I truly enjoy originality, new concepts, and game changer stories, especially EPIC ones. The Saga Of The Seven Suns is SO original, that you may find yourself listening to it a few times to catch everything. I know I did. Now, that's not to say that the story is hard to follow - Quite the opposite. It's just that the story has such richness of the different civilizations, politics, religions, sciences and races, you'll want to revisit it a couple of times. There are wonderful machiavellian plots and subplots that are a wonderful change in pace from the typical scifi romp.
This first audiobook in the series lays groundwork, but in a very enjoyable way. I consider the sign of a great storyline, is one you won't mind hearing. This is such an audiobook.
This doesn't take place on one world, or one solar system - This reaches literally across the stars, and Anderson provides a well-rounded initial book in this series. I loved this series so much, that I have ALL of the audiobooks therein, and THAT my fellow Audible listener, is the VERY BEST proof that this is a MUST READ series. Enjoy!
I read this series back in its first published hardcovers, so I look at this book with a judgmental eye - Is it a worthy listen, and its subsequent writings? Here's my take on this audiobook.
This is outstanding scifi, to the point. It reminds me of "The Mote In God's Eye," in its depth, solid character backstories and various perspectives. As in the mentioned comparison, this is complex storytelling that makes you consider as you listen. Each character has purpose and propels the story along, often in unexpected ways. This is THOUGHTFUL scifi, with tremendous respect for the reader's/listener's time, intellect, and maturity. If you want pulp scifi, go listen to Heinlein - This one's for those hungry for a story with meat on its bones, one that makes you want more. One that makes you want to listen to it again, in case you missed something important, and that's quite possible, with this fantastic scifi audiobook.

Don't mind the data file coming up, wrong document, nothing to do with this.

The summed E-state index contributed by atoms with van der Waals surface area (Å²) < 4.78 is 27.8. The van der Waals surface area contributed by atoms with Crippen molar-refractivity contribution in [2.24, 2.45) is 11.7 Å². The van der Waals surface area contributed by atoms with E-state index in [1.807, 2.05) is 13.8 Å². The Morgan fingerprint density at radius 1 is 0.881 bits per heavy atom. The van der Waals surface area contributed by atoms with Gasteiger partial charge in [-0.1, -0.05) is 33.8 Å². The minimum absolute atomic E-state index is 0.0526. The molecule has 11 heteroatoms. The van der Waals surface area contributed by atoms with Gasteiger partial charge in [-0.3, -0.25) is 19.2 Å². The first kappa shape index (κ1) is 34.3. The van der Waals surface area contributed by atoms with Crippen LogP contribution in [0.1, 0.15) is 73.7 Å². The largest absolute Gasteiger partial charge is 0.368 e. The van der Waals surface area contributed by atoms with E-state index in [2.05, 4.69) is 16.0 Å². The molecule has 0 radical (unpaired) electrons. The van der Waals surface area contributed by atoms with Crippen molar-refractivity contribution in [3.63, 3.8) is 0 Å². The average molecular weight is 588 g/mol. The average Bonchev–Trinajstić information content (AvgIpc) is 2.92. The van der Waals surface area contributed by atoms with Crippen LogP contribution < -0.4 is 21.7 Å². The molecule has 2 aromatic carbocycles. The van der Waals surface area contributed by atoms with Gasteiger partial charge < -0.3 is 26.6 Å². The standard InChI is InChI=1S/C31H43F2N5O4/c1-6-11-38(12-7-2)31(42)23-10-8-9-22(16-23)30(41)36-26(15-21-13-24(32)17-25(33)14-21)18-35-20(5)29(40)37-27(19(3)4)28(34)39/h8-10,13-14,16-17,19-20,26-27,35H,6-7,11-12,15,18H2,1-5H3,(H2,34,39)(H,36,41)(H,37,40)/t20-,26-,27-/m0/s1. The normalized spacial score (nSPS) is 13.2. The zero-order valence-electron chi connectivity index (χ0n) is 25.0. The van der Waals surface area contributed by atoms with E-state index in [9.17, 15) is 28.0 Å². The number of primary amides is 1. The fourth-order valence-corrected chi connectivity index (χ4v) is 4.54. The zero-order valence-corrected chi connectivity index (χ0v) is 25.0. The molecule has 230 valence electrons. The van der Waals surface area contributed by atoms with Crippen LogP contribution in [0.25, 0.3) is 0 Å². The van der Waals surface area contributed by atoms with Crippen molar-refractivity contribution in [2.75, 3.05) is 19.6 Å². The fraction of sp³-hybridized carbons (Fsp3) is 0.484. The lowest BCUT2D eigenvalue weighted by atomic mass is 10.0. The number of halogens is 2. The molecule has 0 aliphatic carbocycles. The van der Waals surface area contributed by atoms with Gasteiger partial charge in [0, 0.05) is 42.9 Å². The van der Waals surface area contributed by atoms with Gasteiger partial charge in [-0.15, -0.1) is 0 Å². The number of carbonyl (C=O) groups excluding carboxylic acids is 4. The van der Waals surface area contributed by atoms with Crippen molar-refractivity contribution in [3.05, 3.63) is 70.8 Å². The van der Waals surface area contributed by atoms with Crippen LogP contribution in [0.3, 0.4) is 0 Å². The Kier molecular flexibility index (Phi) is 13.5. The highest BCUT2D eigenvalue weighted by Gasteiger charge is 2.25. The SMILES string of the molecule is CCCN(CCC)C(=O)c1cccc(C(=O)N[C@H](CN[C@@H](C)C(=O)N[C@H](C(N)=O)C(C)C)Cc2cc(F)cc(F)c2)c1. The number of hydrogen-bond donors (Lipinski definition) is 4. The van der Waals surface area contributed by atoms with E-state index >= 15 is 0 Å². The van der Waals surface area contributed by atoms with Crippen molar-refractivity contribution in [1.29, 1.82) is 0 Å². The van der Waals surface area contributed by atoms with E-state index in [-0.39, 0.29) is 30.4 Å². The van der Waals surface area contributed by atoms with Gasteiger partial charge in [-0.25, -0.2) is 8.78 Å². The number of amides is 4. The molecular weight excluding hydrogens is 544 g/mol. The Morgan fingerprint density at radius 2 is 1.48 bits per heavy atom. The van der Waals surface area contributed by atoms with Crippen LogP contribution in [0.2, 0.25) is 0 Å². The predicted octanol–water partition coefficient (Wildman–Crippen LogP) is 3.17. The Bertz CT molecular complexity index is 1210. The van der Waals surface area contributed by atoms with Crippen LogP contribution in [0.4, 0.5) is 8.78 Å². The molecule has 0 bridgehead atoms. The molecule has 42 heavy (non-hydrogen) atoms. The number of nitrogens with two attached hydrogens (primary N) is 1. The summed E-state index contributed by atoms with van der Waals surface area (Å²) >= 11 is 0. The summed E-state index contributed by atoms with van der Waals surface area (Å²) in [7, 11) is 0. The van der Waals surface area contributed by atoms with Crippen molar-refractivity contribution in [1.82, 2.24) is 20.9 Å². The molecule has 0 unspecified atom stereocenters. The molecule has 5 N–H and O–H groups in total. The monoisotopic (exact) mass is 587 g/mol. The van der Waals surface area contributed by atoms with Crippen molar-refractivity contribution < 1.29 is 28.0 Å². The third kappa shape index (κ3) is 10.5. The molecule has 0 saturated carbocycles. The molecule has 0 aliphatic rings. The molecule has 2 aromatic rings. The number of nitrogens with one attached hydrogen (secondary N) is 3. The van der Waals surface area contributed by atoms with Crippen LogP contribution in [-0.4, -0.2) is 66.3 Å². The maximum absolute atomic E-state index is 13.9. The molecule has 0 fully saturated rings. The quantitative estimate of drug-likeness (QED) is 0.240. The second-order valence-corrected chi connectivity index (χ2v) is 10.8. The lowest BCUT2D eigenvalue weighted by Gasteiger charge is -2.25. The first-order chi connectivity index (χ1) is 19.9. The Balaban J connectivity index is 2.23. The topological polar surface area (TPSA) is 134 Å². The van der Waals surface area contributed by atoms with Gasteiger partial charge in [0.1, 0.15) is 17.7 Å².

What's it all about, you ask? Again, Audible listener, I give only hints in reviews, neither plots nor spoilers here. Here's a taste of what your hear...
Knights Templar traveling across the galaxy in living trees. A undying priest carries
a nightmarish secret from an abandoned zombie-like congregation, a woman becomes younger each day, and races to beat the clock, literally. A virtual reality-trained military leader seeks the love of a woman haunting him in his computer-driven landscape. A drunken writer seeks the final and ultimate story. A spacefaring horde, soon to arrive in the known space of man, to conquer and enslave the billions that fear their arrival. And of course, they all seek the Shrike, a man-shaped judge and jury covered in blades, riding the currents of the time tombs, bringing death to most, and life to some.
And that just scratches the surface.
These various stories and their perspectives come together to create a great tale, and you'll definitely want more.
The narration team does a good job to bring this audiobook to life - If you read my other reviews, you know I'm BRUTAL on narrators. The can make or break the author's work. So, "good" is high praise coming from me.
All in all, this is an audiobook that you'll like.
So the Shrike awaits. Enter the Time Tombs, Audible listener, and be judged!